Who says social media isn’t a career booster? If you were to ask one of the creators of Twitter’s Modern Seinfeld – an account that generates storylines for the show… if the legendary sitcom was still on – you might begin to think again. New York comedian Josh Gondelman (one-half of the account) admits he’s in constant shock at its success, having watched his creation receive over 200,000 followers in under a week, and recently crack the 350,000 mark.
Apart from being seen on Twitter, Gondelman’s profession is stand up. He’s been featured in clubs and festivals throughout the country, and now with his recent successes over the past two months, is becoming known elsewhere. He recently sat down with The Smoking Jacket to discuss comedy, his Boston roots and of course, Modern Seinfeld.
The Smoking Jacket: I know that you started out in Boston. Because of the amazing names that also hatched there, what was it like growing up around that?
Josh Gondelman: I’m really fortunate to have started in such an established scene and a place where there’s every kind of comedy. You get to do it all if you get to a certain level. There are clubs, both big and small. There are rooms that work on their own model too, such as not just getting people in only to buy drinks. They work to get the people they want there.
TSJ: It seems those are the best types of clubs.
JG: Absolutely! Those are always the best. There are rooms like that all over the country. But many places are like let’s get them in the door and then we’ve got them. I call it slash and burn comedy – I don’t know if I lifted that from somewhere [laughs] – but it’s the kind where you’re not concerned with sustainability. You’re just counting on people coming and getting more to come.
TSJ: Are the majority of them in Boston just businesses looking to make money?
JG: I don’t think so. There are some that I wish would run a little bit more for the art of stand up comedy, but I think most of them found a tone and know what works. Mostly, the rooms have different flavors. And I love performing in those too, the places I’m not necessarily comfortable in. Not saying that people heckle, they just are more reactive.
Kramer stays with Jerry while his apartment is being “renovated,” gives Jerry bed bugs. George is humiliated after he drunk dials Elaine.
— Modern Seinfeld (@SeinfeldToday) December 22, 2012
TSJ: Yeah, Boston is notorious for being a bit rough.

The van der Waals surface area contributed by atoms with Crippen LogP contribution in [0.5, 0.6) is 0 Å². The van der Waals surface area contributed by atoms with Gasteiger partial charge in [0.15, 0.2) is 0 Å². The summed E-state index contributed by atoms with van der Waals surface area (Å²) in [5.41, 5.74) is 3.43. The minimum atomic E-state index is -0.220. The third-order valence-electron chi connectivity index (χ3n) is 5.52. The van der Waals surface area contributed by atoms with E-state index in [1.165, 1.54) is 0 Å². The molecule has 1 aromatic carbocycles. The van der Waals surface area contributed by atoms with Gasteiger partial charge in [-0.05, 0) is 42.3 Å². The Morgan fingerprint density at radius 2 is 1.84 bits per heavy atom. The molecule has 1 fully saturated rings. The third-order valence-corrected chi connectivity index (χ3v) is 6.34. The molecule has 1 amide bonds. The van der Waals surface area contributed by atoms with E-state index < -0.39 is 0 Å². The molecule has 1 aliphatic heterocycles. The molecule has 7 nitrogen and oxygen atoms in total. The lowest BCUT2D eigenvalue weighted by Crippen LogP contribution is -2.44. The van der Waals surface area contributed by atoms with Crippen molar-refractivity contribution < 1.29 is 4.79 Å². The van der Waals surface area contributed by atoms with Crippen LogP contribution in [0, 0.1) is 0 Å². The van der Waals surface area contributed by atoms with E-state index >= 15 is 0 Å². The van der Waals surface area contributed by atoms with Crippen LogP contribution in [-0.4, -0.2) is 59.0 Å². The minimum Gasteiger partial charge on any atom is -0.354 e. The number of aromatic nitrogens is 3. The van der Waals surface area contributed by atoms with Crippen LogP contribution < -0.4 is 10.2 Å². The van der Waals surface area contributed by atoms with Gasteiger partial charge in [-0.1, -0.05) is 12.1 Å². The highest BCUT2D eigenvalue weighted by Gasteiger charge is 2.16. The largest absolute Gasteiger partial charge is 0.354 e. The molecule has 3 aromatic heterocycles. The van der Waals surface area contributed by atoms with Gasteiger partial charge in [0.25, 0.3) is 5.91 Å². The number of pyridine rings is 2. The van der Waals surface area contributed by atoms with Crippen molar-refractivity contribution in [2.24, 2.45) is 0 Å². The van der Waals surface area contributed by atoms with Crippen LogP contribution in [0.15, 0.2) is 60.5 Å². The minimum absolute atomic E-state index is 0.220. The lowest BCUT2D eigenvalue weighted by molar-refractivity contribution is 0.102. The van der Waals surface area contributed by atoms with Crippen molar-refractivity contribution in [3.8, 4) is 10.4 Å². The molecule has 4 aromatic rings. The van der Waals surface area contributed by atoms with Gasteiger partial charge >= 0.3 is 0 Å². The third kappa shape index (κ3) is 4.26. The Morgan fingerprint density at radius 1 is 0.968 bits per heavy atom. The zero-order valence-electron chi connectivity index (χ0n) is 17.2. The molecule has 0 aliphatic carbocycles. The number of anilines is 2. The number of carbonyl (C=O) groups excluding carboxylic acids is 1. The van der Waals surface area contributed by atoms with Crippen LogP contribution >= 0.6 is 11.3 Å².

JG: I feel like that the crowds there are very honest. Most of the crowds are not places you can go and just get a great response. But then again, if you win them over, once they’re on your side, they like you. It’s interesting.
I think right before I started things began breaking down. None of the rooms were too alt or too straight down the middle. If you’re good you can play at any of them.
TSJ: It’s more diverse?
JG: That, but also, I think the vibe changed a little bit. Chris and Dave Walsh, they had this really great show when I started out and every comic loved them. To me, they were the focal point to where I started. Everybody wanted to hang out at their show; it was so fun and good. To me, that’s what bridged that gap.
I started doing bringer open mics at a similar place. For my disposition it was very helpful to do because it got me in front of real crowds. My act was very gentle and I was worried about being super clean. I think it helped being there in front of paying customers instead of jaded comedians who felt I wasn’t saying anything because I was nineteen years old.
Kramer starts an offline dating “site.” KRAMER: It’s like online dating… but at a place.
JERRY: You’re describing a bar! That’s a bar!
— Modern Seinfeld (@SeinfeldToday) January 10, 2013
TSJ: Do you think that because you knew some of the audience, because it was a bringer show, it made you cleaner? I’d imagine if it were just comics in the crowd you’d have more freedom.
JG: I think so; I think it does. Especially here in New York, I feel going to an open mic, you have to write jokes that don’t just work at open mics. You have to be a little self-deprecating or a little inside because that’s what comics respond to.
Sometimes I’ll write a joke I know won’t work at an open mic but I think real people might enjoy. So I wouldn’t say open mics give you more freedom but there’s a different set of colors on your palette that you’re painting with.
TSJ: That’s why jokes wouldn’t work in different rooms?